GH Raise, 15m Bounds, Wtd Rev Lunge, DB Chest (flat/incline), Tri Ext
Many sport psychology/mental training for performance books cross our threshold. But the go-to book for basic, common-sense reading is “The Inner Game of Tennis” (Gallwey, 1974).
It just rises to the top, and obviously, it’s not just about tennis.
It’s relatable, written with no pretense or the showiness of many books in the genre.
Let’s just look at 2 ideas briefly:
- The 2 selves of the inner game:
…Gallwey describes the discovery of Self 1 and Self 2 in performance.
…ask people what they do during a match or game, and they say, “I talk to myself.”
…ergo, 2 selves: “I” and “Myself“.
…too often Self 1 (judgmental) undermines the ability of Self 2 (unconscious doer).
…”In other words, the key to better tennis – or better anything – lies in improving the relationship between the conscious teller, Self 1, and the natural capabilities of Self 2.” (p. 10)
…certainly not new ideas in the development of the self, see Freud or G H Mead’s Me-self/I-self.
…but worth reading grounded in practical tennis instruction.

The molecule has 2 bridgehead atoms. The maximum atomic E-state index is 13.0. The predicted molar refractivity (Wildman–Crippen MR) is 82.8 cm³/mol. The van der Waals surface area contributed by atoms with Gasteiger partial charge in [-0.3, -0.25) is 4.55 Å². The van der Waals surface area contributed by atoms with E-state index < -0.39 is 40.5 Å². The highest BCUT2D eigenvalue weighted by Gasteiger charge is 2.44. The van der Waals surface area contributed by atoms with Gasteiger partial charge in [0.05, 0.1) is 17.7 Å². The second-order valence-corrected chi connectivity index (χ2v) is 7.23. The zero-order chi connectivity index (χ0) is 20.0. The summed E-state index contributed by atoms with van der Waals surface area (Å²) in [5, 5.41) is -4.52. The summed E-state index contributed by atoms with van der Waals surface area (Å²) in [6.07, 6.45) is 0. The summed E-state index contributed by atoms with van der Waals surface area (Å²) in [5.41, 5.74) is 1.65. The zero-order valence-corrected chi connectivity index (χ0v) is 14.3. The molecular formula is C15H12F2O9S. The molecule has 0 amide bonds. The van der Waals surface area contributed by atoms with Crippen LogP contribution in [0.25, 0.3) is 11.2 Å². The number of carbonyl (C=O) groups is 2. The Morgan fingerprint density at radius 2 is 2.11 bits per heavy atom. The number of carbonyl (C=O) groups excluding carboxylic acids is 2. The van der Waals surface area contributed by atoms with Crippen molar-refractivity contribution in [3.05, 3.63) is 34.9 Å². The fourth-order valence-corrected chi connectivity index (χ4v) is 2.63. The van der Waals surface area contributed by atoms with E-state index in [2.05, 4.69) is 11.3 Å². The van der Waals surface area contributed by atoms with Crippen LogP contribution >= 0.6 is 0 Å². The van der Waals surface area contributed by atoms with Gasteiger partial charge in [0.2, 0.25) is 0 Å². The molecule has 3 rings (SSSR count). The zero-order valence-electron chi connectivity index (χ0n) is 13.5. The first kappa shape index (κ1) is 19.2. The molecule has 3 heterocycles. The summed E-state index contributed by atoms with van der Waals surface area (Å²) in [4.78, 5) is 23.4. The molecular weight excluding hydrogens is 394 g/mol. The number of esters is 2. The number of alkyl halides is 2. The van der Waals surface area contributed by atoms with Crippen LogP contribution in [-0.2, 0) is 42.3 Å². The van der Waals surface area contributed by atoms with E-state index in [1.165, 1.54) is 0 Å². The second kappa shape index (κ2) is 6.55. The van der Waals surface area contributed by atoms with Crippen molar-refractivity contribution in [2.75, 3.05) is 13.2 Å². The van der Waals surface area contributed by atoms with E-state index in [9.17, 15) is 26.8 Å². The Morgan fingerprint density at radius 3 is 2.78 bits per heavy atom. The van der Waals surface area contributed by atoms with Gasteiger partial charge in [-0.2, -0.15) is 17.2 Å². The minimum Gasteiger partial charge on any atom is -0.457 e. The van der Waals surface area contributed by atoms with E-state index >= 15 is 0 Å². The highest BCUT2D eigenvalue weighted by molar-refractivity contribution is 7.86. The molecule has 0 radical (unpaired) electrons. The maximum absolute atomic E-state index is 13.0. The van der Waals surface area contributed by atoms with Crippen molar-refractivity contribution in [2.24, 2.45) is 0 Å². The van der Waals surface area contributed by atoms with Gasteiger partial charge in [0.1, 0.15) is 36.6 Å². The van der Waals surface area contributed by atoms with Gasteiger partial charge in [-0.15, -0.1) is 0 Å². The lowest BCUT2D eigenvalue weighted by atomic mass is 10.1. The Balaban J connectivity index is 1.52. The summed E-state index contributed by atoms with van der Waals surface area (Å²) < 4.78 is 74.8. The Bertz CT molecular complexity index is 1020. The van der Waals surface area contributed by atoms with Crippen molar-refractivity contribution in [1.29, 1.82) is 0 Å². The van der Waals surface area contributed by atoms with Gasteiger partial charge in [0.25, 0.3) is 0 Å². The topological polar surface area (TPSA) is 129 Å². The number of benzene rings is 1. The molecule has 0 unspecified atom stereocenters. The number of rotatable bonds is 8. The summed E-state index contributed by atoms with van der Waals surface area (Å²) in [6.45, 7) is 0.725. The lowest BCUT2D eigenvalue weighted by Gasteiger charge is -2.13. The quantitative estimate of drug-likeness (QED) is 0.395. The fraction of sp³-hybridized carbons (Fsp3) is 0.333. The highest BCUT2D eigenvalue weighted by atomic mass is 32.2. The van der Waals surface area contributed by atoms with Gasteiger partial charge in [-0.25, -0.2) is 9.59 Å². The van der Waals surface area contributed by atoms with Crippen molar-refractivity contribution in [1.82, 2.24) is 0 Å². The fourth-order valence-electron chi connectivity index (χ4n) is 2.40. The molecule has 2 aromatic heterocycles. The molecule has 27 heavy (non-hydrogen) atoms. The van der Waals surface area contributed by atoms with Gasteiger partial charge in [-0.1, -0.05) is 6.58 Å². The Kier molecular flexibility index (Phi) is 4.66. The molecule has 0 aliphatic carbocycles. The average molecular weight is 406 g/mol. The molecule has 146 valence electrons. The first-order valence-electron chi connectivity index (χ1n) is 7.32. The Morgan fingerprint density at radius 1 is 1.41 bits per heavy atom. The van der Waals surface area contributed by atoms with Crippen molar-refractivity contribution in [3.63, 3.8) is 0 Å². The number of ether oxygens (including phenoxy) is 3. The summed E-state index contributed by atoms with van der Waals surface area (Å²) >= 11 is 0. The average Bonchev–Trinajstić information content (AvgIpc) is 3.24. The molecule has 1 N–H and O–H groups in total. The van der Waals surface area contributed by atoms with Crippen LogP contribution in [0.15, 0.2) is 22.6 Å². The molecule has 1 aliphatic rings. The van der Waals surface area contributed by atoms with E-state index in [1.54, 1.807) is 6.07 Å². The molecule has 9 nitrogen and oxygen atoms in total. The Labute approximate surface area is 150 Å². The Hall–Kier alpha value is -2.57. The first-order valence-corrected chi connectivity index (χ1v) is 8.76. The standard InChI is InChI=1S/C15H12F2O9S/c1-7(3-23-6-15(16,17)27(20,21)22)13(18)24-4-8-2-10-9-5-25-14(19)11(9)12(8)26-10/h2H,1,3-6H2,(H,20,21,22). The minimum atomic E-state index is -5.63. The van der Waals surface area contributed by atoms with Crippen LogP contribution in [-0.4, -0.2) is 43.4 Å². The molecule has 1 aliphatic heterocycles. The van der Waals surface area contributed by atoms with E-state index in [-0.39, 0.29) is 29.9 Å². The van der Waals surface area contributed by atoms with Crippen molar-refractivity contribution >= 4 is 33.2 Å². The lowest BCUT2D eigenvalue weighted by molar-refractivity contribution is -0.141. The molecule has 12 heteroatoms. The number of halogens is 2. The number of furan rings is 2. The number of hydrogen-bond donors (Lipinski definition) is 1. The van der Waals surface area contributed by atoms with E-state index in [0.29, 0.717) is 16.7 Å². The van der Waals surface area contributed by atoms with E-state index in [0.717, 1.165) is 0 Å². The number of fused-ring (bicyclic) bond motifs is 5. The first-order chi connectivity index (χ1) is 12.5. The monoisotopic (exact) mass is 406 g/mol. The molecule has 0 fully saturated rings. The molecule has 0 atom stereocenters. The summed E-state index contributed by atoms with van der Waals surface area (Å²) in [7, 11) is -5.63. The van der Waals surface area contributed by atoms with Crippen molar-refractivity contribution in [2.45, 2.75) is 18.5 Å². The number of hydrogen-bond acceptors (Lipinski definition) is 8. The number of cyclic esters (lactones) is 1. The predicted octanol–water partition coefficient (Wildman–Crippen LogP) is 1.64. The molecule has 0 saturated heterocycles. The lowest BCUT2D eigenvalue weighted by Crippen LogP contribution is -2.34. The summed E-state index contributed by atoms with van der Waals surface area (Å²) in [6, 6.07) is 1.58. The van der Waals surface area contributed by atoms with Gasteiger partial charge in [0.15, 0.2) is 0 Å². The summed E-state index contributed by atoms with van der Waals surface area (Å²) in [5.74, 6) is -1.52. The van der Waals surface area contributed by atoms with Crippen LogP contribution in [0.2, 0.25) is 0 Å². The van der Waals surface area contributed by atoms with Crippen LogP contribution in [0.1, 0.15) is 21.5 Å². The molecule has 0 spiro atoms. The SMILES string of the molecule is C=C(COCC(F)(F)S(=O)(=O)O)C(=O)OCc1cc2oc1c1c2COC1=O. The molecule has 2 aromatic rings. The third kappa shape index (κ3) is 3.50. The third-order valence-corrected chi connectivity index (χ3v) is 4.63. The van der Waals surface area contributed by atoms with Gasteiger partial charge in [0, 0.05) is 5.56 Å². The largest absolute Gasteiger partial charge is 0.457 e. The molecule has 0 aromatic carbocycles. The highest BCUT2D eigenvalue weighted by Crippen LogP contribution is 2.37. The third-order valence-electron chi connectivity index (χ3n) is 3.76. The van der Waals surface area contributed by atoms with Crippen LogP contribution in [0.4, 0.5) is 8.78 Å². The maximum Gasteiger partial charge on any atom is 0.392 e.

- The insights on changing habits:
…Gallwey’s emphasis on creating more adaptive behavioral patterns is to stop fighting the old ones and start doing new ones.
…This is a very effective analogy, “A child doesn’t have to break the habit of crawling, because he doesn’t think he has a habit. He simply leaves it as he finds walking an easier way to get around” (p. 74).
…Too often the judgmental self bogs us down in the negative and the past, lamenting the fact that we have a bad habit, which digs our “groove” even deeper. Those behavior patterns, then become more deeply etched.
…Rather, just start a groove, dig a new, adaptive behavior pattern. This “doing” becomes the new habit, and we didn’t waste energy fighting the old, bad habit.
…”It is much more difficult to break a habit when there is no adequate replacement for it.” (p. 72).
It’s a kind, thoughtful read. Of course, in reading it, you’ll see applications outside of tennis, reinforcing the idea that success in any realm requires mastery of “The Inner Game.”